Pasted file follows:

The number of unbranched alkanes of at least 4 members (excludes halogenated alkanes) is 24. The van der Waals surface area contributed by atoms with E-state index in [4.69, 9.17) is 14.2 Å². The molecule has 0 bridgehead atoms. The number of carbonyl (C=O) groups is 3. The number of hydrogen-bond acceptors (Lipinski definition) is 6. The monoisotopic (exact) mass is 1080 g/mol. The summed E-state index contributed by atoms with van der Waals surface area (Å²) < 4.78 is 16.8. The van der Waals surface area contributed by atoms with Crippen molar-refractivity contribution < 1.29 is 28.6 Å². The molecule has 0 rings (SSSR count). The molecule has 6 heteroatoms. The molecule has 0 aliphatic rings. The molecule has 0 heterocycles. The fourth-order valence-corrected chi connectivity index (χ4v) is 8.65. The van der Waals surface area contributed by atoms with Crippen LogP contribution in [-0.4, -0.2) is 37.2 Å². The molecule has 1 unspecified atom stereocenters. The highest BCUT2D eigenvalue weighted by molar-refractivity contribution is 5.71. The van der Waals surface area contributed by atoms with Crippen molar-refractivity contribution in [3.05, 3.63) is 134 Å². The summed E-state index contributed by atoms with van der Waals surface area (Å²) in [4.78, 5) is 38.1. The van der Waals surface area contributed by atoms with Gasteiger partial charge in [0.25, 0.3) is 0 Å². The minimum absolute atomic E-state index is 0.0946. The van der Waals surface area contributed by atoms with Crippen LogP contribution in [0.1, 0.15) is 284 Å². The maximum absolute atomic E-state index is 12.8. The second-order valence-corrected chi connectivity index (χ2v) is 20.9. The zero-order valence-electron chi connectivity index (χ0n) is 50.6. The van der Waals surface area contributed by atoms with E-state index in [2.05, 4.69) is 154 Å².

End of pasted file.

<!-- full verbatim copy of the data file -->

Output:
The number of unbranched alkanes of at least 4 members (excludes halogenated alkanes) is 24. The van der Waals surface area contributed by atoms with E-state index in [4.69, 9.17) is 14.2 Å². The molecule has 0 bridgehead atoms. The number of carbonyl (C=O) groups is 3. The number of hydrogen-bond acceptors (Lipinski definition) is 6. The monoisotopic (exact) mass is 1080 g/mol. The summed E-state index contributed by atoms with van der Waals surface area (Å²) < 4.78 is 16.8. The van der Waals surface area contributed by atoms with Crippen molar-refractivity contribution < 1.29 is 28.6 Å². The molecule has 0 rings (SSSR count). The molecule has 6 heteroatoms. The molecule has 0 aliphatic rings. The molecule has 0 heterocycles. The fourth-order valence-corrected chi connectivity index (χ4v) is 8.65. The van der Waals surface area contributed by atoms with Crippen LogP contribution in [-0.4, -0.2) is 37.2 Å². The molecule has 1 unspecified atom stereocenters. The highest BCUT2D eigenvalue weighted by molar-refractivity contribution is 5.71. The van der Waals surface area contributed by atoms with Crippen molar-refractivity contribution in [3.05, 3.63) is 134 Å². The summed E-state index contributed by atoms with van der Waals surface area (Å²) in [4.78, 5) is 38.1. The van der Waals surface area contributed by atoms with Gasteiger partial charge in [0.25, 0.3) is 0 Å². The minimum absolute atomic E-state index is 0.0946. The van der Waals surface area contributed by atoms with Crippen LogP contribution in [0.1, 0.15) is 284 Å². The maximum absolute atomic E-state index is 12.8. The second-order valence-corrected chi connectivity index (χ2v) is 20.9. The zero-order valence-electron chi connectivity index (χ0n) is 50.6. The van der Waals surface area contributed by atoms with E-state index in [2.05, 4.69) is 154 Å².